FY 2007 U.S. Assistance to Eurasia

Bureau of European and Eurasian Affairs
FY 2007 U.S. Government Assistance to and Cooperative Activities with Eurasia


Country Overview


The U.S. strongly supports the development of independent, stable, prosperous, and democratic countries in Central Asia. Uzbekistan, as Central Asia’s most populous country and its geographic center, should play a pivotal role in that development. It is also strategically located immediately north of Afghanistan. The U.S. has sought to develop a multi-faceted relationship with Uzbekistan covering a broad spectrum of issues including political and human rights, military-to-military cooperation, nonproliferation, economic reform, trade, assistance, and related issues. Until 2005, Uzbekistan was a strong partner of the U.S. on foreign policy and security issues, ranging from nuclear proliferation to narcotics trafficking. Uzbekistan viewed its ties with the U.S. as balancing regional influences, helping Uzbekistan assert its own regional role, and encouraging foreign investment. Uzbekistan also sought active participation in Western security initiatives under the OSCE and NATO’s Partnership for Peace and the Euro-Atlantic Partnership Council. However, Uzbek Government (GOU) relations with the U.S. and the West have been strained since the tragic events at Andijan in May 2005.

U.S. Government (USG) foreign assistance programs in FY 2007 were designed to promote market reform and to establish a foundation for an open, prosperous, democratic society. Priorities in FY 2007 included promoting educational and professional exchanges and other programs that offer Uzbeks the opportunity to study in the U.S. and to establish professional contacts with U.S. counterparts and offering technical support for Uzbekistan’s efforts to restructure its economy assisting Uzbekistan to improve its environment and health care system. Other priorities were improving drinking water availability and quality in the Aral Sea region and supporting nascent Uzbek non-governmental organizations (NGOs).


The promotion of political rights and democratic reform remained top priorities for USG assistance Uzbekistan. However, in-country implementation of democracy programs was hampered by lack of GOU cooperation. In 2007, several U.S. implementing partners closed their offices in Uzbekistan, particularly in the economic development and civil society sectors. With a few notable exceptions, most of the USG partners implementing activities in the area of Governing Justly and Democratically have been closed. The USG continued to work with the remaining partners on innovative approaches that comply with local law and USG policy guidance. The USG will continue to focus on protection of human rights, strengthening civil society, expanding citizen participation in local government, and increasing access to information and will continue to seek windows of opportunity in the operating environment for programs that advance the goals in the area of Governing Justly and Democratically.

Assistance programs in other areas were also influenced by the degree to which Uzbeks were willing to work with us. Activities in the area of Investing in People occasionally encountered operational hurdles which delayed their implementation, but did not significantly lessen their overall impact. The GOU continues to value U.S. assistance in health. While some major programs in maternal and child health, family planning/reproductive health, and drug demand reduction closed at the end of 2007, some elements of these programs have either been extended into 2008 by the original partner or will be continued by other partners. Despite the strain in bilateral relations, the successful credit union strengthening program also gained GOU support.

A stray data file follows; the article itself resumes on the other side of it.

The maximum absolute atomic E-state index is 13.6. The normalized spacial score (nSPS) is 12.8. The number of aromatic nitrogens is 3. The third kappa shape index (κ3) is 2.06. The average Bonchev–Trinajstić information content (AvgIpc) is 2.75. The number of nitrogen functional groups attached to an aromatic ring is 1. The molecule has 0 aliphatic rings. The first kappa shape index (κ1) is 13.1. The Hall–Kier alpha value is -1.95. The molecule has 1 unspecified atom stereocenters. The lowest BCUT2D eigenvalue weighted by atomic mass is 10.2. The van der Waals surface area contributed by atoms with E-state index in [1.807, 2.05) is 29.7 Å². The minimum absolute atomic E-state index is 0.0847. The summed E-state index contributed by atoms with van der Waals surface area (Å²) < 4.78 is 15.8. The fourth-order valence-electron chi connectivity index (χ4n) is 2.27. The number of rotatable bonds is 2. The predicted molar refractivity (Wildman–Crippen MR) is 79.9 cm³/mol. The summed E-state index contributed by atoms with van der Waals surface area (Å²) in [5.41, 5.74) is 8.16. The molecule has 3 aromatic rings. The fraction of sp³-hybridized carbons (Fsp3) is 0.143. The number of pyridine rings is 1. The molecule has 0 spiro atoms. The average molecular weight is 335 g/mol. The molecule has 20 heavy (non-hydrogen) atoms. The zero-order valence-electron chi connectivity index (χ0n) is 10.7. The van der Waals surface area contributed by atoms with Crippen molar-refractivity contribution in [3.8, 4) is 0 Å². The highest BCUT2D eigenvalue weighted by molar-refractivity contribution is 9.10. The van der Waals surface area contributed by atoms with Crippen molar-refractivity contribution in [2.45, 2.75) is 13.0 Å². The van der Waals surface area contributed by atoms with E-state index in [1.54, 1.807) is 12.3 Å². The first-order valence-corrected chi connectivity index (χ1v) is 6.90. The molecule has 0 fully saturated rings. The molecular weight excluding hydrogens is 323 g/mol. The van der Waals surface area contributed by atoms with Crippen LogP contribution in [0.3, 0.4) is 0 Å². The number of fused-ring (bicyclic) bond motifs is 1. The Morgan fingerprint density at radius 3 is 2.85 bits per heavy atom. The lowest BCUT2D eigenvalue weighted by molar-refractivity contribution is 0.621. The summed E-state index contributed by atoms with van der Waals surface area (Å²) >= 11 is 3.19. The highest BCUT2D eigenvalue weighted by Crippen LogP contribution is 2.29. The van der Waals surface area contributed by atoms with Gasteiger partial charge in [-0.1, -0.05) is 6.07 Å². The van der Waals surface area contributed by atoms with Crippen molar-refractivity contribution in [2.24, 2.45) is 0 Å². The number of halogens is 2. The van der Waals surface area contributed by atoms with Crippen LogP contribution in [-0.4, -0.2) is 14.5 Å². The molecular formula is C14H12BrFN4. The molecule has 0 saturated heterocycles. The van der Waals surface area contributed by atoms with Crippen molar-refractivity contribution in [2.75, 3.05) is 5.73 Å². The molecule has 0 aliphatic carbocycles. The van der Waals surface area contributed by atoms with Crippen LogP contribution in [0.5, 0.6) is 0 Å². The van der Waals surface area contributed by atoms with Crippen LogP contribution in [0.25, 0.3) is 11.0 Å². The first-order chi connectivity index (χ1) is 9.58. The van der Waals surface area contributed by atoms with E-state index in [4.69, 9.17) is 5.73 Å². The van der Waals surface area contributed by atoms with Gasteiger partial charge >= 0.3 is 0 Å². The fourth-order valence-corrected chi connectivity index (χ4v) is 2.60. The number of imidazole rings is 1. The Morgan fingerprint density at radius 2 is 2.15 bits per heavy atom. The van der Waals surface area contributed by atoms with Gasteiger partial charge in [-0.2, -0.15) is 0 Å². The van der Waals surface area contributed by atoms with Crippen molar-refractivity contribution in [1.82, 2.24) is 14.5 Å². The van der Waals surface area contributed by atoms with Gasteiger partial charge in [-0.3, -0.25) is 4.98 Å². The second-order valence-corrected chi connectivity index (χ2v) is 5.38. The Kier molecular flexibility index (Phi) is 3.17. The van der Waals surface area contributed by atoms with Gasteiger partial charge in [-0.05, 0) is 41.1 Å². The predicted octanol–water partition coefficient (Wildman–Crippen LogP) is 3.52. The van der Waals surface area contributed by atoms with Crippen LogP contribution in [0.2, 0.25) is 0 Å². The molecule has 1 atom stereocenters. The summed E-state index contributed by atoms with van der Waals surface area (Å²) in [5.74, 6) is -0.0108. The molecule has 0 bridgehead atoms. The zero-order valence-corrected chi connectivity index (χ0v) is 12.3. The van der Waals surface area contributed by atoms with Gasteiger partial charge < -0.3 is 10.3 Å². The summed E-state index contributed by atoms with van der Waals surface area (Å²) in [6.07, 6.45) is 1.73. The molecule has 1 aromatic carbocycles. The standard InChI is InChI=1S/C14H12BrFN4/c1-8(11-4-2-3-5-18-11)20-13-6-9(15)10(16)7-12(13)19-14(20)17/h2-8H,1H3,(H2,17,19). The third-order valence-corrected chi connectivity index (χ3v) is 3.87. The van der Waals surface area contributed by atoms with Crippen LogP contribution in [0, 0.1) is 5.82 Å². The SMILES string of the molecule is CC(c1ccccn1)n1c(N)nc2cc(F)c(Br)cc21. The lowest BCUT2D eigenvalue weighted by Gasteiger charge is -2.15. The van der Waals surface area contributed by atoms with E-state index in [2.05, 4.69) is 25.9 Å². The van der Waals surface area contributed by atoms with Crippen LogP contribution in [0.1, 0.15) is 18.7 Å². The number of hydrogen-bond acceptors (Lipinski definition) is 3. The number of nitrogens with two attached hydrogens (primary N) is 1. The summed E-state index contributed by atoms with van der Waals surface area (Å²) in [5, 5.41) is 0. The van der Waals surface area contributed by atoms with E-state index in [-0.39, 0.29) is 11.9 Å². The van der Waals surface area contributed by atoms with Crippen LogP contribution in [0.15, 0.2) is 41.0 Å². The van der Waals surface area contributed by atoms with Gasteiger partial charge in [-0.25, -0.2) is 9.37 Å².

In the last quarter of FY 2007 the GOU signaled its intention to slowly re-engage on programs in various areas including: economic reform, vocational education, work with the disabled, responding to trafficking in persons, secondary education, and human rights programs focused on working with prisoners.

FY 2007 Country Program Performance


Uzbekistan faces several significant challenges to its security created by its proximity to the burgeoning Central Asian narcotics trade and by the presence within its borders of dangerous remnants of Soviet chemical and biological weapons programs. In FY 2007 the U.S. sought to advance mutual U.S-Uzbek security interests and to maintain a meaningful and productive security relationship with Uzbekistan, despite unproductive actions by the GOU. USG projects in this area were carefully designed to avoid enhancing the GOU’s ability to repress its citizens or threaten its neighbors. USG objectives in FY 2007 in the Peace and Security area focused on improving Uzbekistan’s ability to monitor and interdict the transit of terrorists, WMD materiel and narcotics across its borders and working with Uzbek law enforcement and security structures to foster reform and facilitate necessary interactions in support of NATO operations in Afghanistan. Other objectives included assisting the GOU in the destruction and proper management of dangerous special weapons stockpiles; and supporting the GOU to creating policies and infrastructure to discourage youth drug use and trafficking-in-persons.